The minister said this during a meeting to exchange views on ‘Budget Allocation for Local Government and its Implementation’ at the city’s CIRDAP auditorium on Sunday. He joined the event virtually. He himself was a civil servant. He joined politics after retiring as additional secretary.
The planning minister said, a union parishad chairman has to wait for days to meet a senior assistant secretary at the secretariat. Civil servants have the people’s representatives on a leash. Only the future will tell the outcome of this.
The minister added, local people’s representatives are said to come up with Tk 20 of their own first in order to get an allocation of Tk 100. In this way, they are controlled. And so then these local people’s representatives resort to underhand means.
Discussions and negotiations take place in the corridors of the secretariat or at the nearby tea stalls. The civil servants gain from this, he said.
The planning minister further said, civil servants are the ones responsible for the allocation of budget funds. In case of allocation, some people get Tk 50 million while some other doesn’t even get a penny. Some projects reach the commission overnight while others get shelved.
If this trend is not changed, people’s representatives will have to keep going from this place to that place, time and again, he added.
Civil servants hold the leash
The planning minister has termed the local government as a weaker extension of the central government itself, in the current system. According to him, the leash around the neck of local government representatives is in the hands of the civil servants.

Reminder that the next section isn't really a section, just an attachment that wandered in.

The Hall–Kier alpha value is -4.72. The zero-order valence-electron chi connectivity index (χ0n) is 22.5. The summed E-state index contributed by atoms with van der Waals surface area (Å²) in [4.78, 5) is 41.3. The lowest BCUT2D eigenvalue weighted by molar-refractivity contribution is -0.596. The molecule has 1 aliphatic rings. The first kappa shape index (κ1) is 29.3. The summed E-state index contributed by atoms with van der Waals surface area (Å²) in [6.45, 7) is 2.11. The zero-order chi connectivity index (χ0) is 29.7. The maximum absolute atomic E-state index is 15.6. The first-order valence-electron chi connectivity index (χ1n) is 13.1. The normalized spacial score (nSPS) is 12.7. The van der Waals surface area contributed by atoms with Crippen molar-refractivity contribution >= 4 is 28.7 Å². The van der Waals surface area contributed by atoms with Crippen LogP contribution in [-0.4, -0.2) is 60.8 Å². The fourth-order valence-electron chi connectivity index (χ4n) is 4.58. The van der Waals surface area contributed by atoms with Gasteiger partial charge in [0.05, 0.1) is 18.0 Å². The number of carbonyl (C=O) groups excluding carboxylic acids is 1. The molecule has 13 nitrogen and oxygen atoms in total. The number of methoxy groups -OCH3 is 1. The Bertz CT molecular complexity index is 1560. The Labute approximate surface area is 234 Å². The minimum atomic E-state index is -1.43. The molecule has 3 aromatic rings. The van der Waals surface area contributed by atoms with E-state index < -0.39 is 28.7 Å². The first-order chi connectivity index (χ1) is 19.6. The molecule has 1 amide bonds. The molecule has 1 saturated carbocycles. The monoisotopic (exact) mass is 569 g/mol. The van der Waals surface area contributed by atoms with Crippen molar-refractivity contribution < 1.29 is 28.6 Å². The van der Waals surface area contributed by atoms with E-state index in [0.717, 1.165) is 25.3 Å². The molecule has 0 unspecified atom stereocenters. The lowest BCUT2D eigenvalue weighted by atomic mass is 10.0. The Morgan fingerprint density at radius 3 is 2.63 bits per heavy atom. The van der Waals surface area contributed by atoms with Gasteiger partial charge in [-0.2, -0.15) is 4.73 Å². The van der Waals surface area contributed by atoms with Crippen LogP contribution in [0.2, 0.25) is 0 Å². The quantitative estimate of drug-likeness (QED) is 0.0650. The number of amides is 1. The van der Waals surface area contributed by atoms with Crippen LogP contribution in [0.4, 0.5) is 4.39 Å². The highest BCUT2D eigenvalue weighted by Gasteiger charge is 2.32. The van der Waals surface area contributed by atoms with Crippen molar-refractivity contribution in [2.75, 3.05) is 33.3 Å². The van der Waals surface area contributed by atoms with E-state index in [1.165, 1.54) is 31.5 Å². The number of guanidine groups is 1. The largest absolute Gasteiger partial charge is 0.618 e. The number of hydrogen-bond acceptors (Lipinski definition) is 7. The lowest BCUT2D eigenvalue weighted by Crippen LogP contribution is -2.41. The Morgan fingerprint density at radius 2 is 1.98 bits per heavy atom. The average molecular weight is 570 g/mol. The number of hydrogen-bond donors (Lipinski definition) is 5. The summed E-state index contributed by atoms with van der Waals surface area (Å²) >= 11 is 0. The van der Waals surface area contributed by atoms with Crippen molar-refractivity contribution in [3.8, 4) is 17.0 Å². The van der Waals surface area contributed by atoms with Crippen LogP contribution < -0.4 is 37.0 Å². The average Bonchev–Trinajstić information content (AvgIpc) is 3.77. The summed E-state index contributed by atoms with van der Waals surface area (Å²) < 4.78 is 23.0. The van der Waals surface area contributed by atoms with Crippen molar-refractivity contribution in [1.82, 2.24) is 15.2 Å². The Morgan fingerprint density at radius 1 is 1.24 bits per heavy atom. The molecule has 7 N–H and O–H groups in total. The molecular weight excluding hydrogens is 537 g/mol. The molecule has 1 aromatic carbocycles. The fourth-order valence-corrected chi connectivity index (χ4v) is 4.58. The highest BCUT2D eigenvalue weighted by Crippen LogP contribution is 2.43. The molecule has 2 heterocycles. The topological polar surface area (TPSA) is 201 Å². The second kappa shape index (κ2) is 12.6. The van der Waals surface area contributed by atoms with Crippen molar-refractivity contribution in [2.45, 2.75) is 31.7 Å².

In order to bring a change in this system, local government bodies have to be made more competent and accountability has to be ensured.
Qazi Khaliquzzaman Ahmed, chairman of Governance Advocacy Forum, virtually presided over the programme organised by the forum on the proposed budget of the 2022-23 fiscal year. Kazi Maruful Islam, a professor at the development studies department of Dhaka University, presented the keynote.
It was stated in the keynote that the government allocation in the local government sector has increased by Tk 20 billion compared to last year. However, if compared with the total GDP, the allocation in this sector has decreased by five per cent compared to the previous year.
Jebunnessa, a professor at the public administration department of Jahangirnagar University, said that local people’s representatives don’t take a lot decisions such as increasing taxes, in fear of losing popularity.
Asif Shahan, an associate professor of development the studies department at Dhaka University said, in most cases local government plans remain just plans for the lack of implementation. He believes there should be greater coordination, not hostility, between people’s representatives and civil servants.
Mozammel Haque, a programme analyst with UNDP’s Democratic Governance Portfolio, believes the local government department has an important role to play in making the local government powerful.
He said, the National Institute of Local Government doesn’t even have the capability of giving basic training to the people’s representatives. A people’s representative doesn’t even get any simple training during his five-year tenure.
Mohsin Ali, coordinator of Governance Advocacy Forum, thinks it is the central government that wants to keep the local government week. He said, “Very little money is spent on the local government. It is the central government that does the major expenditure. Doesn’t corruption happen there? Is there any accountability?”
Mohammad Asaduzzaman Sarker, deputy chief of the internal economics wing of Planning Commission said, the state of revenue collection at the union parishad level was poor. This wing of the local government is widely dependent on the central government.
Sabur Ali Sheikh, chairman of Kaliahoripur union parishad in Sirajganj Sadar upazila demanded that assets like markets, balumohal (sand areas), jolmohal (water bodies), etc. be returned to the union parishad.
He added, central government collects revenue from the funds of the union parishad and gives only a tiny bit of that to the parishad. So one is seen as a thief when in the chair at the union parishad. But, how much allocation do they get, he asked.